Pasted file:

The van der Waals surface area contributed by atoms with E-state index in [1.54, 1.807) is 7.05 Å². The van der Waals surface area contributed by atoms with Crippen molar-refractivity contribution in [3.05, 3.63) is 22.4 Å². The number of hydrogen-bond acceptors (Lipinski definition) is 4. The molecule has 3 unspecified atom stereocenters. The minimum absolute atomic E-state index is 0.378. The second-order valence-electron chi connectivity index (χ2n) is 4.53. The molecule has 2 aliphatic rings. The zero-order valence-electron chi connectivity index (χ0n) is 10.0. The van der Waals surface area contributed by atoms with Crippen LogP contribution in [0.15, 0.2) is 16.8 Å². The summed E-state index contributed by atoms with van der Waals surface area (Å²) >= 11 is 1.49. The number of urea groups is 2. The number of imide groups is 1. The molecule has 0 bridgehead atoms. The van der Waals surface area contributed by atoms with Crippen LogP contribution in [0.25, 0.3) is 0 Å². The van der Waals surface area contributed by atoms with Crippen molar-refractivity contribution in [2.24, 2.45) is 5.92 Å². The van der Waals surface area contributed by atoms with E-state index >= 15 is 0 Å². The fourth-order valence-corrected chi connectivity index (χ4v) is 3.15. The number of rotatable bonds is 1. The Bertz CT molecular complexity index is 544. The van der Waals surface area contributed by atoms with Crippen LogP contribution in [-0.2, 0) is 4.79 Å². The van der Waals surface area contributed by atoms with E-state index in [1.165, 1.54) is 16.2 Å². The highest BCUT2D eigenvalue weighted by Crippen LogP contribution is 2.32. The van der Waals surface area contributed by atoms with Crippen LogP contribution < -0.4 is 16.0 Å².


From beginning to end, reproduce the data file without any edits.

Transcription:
The van der Waals surface area contributed by atoms with E-state index in [1.54, 1.807) is 7.05 Å². The van der Waals surface area contributed by atoms with Crippen molar-refractivity contribution in [3.05, 3.63) is 22.4 Å². The number of hydrogen-bond acceptors (Lipinski definition) is 4. The molecule has 3 unspecified atom stereocenters. The minimum absolute atomic E-state index is 0.378. The second-order valence-electron chi connectivity index (χ2n) is 4.53. The molecule has 2 aliphatic rings. The zero-order valence-electron chi connectivity index (χ0n) is 10.0. The van der Waals surface area contributed by atoms with Crippen LogP contribution in [0.15, 0.2) is 16.8 Å². The summed E-state index contributed by atoms with van der Waals surface area (Å²) >= 11 is 1.49. The number of urea groups is 2. The number of imide groups is 1. The molecule has 0 bridgehead atoms. The van der Waals surface area contributed by atoms with Crippen LogP contribution in [0.25, 0.3) is 0 Å². The van der Waals surface area contributed by atoms with Crippen molar-refractivity contribution in [2.24, 2.45) is 5.92 Å². The van der Waals surface area contributed by atoms with E-state index >= 15 is 0 Å². The fourth-order valence-corrected chi connectivity index (χ4v) is 3.15. The number of rotatable bonds is 1. The Bertz CT molecular complexity index is 544. The van der Waals surface area contributed by atoms with Crippen LogP contribution in [-0.2, 0) is 4.79 Å². The van der Waals surface area contributed by atoms with E-state index in [1.165, 1.54) is 16.2 Å². The highest BCUT2D eigenvalue weighted by Crippen LogP contribution is 2.32. The van der Waals surface area contributed by atoms with Crippen LogP contribution < -0.4 is 16.0 Å².